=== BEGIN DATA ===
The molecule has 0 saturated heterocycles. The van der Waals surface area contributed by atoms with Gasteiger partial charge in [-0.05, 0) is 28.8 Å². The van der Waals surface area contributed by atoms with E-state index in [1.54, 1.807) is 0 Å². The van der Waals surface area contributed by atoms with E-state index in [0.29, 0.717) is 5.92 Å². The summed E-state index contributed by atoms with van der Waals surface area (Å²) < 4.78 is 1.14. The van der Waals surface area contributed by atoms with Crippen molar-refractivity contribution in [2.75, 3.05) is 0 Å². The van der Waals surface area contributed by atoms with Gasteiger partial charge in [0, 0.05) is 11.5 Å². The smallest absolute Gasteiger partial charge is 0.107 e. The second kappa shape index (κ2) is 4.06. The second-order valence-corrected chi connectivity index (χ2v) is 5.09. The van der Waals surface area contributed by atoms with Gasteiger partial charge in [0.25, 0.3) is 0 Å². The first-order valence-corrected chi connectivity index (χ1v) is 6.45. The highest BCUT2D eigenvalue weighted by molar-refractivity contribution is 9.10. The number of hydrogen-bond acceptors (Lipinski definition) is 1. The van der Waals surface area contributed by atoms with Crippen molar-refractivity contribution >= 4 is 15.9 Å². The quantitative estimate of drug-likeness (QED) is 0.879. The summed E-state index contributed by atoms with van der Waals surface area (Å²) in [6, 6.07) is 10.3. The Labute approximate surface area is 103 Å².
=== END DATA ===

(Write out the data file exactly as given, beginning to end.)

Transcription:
The molecule has 0 saturated heterocycles. The van der Waals surface area contributed by atoms with Gasteiger partial charge in [-0.05, 0) is 28.8 Å². The van der Waals surface area contributed by atoms with E-state index in [1.54, 1.807) is 0 Å². The van der Waals surface area contributed by atoms with E-state index in [0.29, 0.717) is 5.92 Å². The summed E-state index contributed by atoms with van der Waals surface area (Å²) < 4.78 is 1.14. The van der Waals surface area contributed by atoms with Crippen molar-refractivity contribution in [2.75, 3.05) is 0 Å². The van der Waals surface area contributed by atoms with Gasteiger partial charge in [0, 0.05) is 11.5 Å². The smallest absolute Gasteiger partial charge is 0.107 e. The second kappa shape index (κ2) is 4.06. The second-order valence-corrected chi connectivity index (χ2v) is 5.09. The van der Waals surface area contributed by atoms with Gasteiger partial charge in [0.25, 0.3) is 0 Å². The first-order valence-corrected chi connectivity index (χ1v) is 6.45. The highest BCUT2D eigenvalue weighted by molar-refractivity contribution is 9.10. The number of hydrogen-bond acceptors (Lipinski definition) is 1. The van der Waals surface area contributed by atoms with Crippen molar-refractivity contribution >= 4 is 15.9 Å². The quantitative estimate of drug-likeness (QED) is 0.879. The summed E-state index contributed by atoms with van der Waals surface area (Å²) in [6, 6.07) is 10.3. The Labute approximate surface area is 103 Å².